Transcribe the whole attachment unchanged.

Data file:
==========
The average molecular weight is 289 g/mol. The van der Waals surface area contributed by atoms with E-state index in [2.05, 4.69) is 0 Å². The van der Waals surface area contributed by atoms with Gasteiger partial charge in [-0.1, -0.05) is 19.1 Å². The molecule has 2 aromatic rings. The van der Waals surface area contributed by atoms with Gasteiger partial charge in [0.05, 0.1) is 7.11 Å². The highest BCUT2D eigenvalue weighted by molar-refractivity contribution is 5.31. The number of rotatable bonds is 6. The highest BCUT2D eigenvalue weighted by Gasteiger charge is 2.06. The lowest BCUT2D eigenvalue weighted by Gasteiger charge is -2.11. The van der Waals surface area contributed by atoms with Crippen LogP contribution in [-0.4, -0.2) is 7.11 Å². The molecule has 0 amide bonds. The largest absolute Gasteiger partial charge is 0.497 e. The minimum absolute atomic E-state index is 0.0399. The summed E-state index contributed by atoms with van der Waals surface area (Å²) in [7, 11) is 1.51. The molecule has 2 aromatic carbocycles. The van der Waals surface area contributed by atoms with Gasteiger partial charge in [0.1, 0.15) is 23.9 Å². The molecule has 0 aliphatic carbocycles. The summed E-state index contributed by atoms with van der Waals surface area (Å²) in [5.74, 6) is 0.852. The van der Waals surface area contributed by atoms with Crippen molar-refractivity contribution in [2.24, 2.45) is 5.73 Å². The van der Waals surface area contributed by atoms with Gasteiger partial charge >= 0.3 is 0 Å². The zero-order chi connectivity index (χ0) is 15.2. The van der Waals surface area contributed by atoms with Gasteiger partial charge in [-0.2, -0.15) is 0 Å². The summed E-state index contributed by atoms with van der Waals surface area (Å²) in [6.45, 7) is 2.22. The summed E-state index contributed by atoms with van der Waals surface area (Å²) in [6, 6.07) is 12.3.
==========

The average molecular weight is 289 g/mol. The van der Waals surface area contributed by atoms with E-state index in [2.05, 4.69) is 0 Å². The van der Waals surface area contributed by atoms with Gasteiger partial charge in [-0.1, -0.05) is 19.1 Å². The molecule has 2 aromatic rings. The van der Waals surface area contributed by atoms with Gasteiger partial charge in [0.05, 0.1) is 7.11 Å². The highest BCUT2D eigenvalue weighted by molar-refractivity contribution is 5.31. The number of rotatable bonds is 6. The highest BCUT2D eigenvalue weighted by Gasteiger charge is 2.06. The lowest BCUT2D eigenvalue weighted by Gasteiger charge is -2.11. The van der Waals surface area contributed by atoms with Crippen LogP contribution in [-0.4, -0.2) is 7.11 Å². The molecule has 0 amide bonds. The largest absolute Gasteiger partial charge is 0.497 e. The minimum absolute atomic E-state index is 0.0399. The summed E-state index contributed by atoms with van der Waals surface area (Å²) in [7, 11) is 1.51. The molecule has 2 aromatic carbocycles. The van der Waals surface area contributed by atoms with Gasteiger partial charge in [0.1, 0.15) is 23.9 Å². The molecule has 0 aliphatic carbocycles. The summed E-state index contributed by atoms with van der Waals surface area (Å²) in [5.74, 6) is 0.852. The van der Waals surface area contributed by atoms with Crippen molar-refractivity contribution in [2.24, 2.45) is 5.73 Å². The van der Waals surface area contributed by atoms with Gasteiger partial charge >= 0.3 is 0 Å². The zero-order chi connectivity index (χ0) is 15.2. The van der Waals surface area contributed by atoms with Gasteiger partial charge in [-0.2, -0.15) is 0 Å². The summed E-state index contributed by atoms with van der Waals surface area (Å²) in [6.45, 7) is 2.22. The summed E-state index contributed by atoms with van der Waals surface area (Å²) in [6, 6.07) is 12.3.